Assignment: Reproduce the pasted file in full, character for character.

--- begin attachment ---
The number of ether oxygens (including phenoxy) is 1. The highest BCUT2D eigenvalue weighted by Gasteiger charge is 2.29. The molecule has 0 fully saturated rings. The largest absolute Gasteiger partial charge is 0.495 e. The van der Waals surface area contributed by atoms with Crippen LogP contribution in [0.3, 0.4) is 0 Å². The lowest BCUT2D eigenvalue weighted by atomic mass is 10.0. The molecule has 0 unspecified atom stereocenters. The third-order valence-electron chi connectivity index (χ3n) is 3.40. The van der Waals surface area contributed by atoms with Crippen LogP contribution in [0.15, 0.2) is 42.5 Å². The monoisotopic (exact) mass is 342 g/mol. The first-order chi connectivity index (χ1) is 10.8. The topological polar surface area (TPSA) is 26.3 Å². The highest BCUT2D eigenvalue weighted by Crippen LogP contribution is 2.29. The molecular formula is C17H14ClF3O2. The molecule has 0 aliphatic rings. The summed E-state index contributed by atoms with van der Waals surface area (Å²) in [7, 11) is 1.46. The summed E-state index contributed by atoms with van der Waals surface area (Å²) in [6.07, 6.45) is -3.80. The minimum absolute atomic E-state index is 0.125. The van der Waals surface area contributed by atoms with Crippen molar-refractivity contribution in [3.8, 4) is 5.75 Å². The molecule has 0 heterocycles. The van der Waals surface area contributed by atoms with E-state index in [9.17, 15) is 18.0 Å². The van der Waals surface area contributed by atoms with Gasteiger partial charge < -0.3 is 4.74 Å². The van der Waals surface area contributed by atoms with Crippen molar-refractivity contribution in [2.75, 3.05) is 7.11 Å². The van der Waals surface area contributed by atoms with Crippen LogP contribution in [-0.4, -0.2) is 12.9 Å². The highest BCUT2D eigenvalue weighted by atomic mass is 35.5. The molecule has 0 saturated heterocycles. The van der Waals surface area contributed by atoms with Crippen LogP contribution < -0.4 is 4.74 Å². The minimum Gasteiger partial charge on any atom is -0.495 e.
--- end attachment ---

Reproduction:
The number of ether oxygens (including phenoxy) is 1. The highest BCUT2D eigenvalue weighted by Gasteiger charge is 2.29. The molecule has 0 fully saturated rings. The largest absolute Gasteiger partial charge is 0.495 e. The van der Waals surface area contributed by atoms with Crippen LogP contribution in [0.3, 0.4) is 0 Å². The lowest BCUT2D eigenvalue weighted by atomic mass is 10.0. The molecule has 0 unspecified atom stereocenters. The third-order valence-electron chi connectivity index (χ3n) is 3.40. The van der Waals surface area contributed by atoms with Crippen LogP contribution in [0.15, 0.2) is 42.5 Å². The monoisotopic (exact) mass is 342 g/mol. The first-order chi connectivity index (χ1) is 10.8. The topological polar surface area (TPSA) is 26.3 Å². The highest BCUT2D eigenvalue weighted by Crippen LogP contribution is 2.29. The molecular formula is C17H14ClF3O2. The molecule has 0 aliphatic rings. The summed E-state index contributed by atoms with van der Waals surface area (Å²) in [7, 11) is 1.46. The summed E-state index contributed by atoms with van der Waals surface area (Å²) in [6.07, 6.45) is -3.80. The minimum absolute atomic E-state index is 0.125. The van der Waals surface area contributed by atoms with Crippen molar-refractivity contribution in [3.8, 4) is 5.75 Å². The molecule has 0 heterocycles. The van der Waals surface area contributed by atoms with E-state index in [9.17, 15) is 18.0 Å². The van der Waals surface area contributed by atoms with Gasteiger partial charge < -0.3 is 4.74 Å². The van der Waals surface area contributed by atoms with Crippen molar-refractivity contribution in [2.75, 3.05) is 7.11 Å². The van der Waals surface area contributed by atoms with Crippen LogP contribution in [-0.4, -0.2) is 12.9 Å². The highest BCUT2D eigenvalue weighted by atomic mass is 35.5. The molecule has 0 saturated heterocycles. The van der Waals surface area contributed by atoms with Crippen LogP contribution < -0.4 is 4.74 Å². The minimum Gasteiger partial charge on any atom is -0.495 e.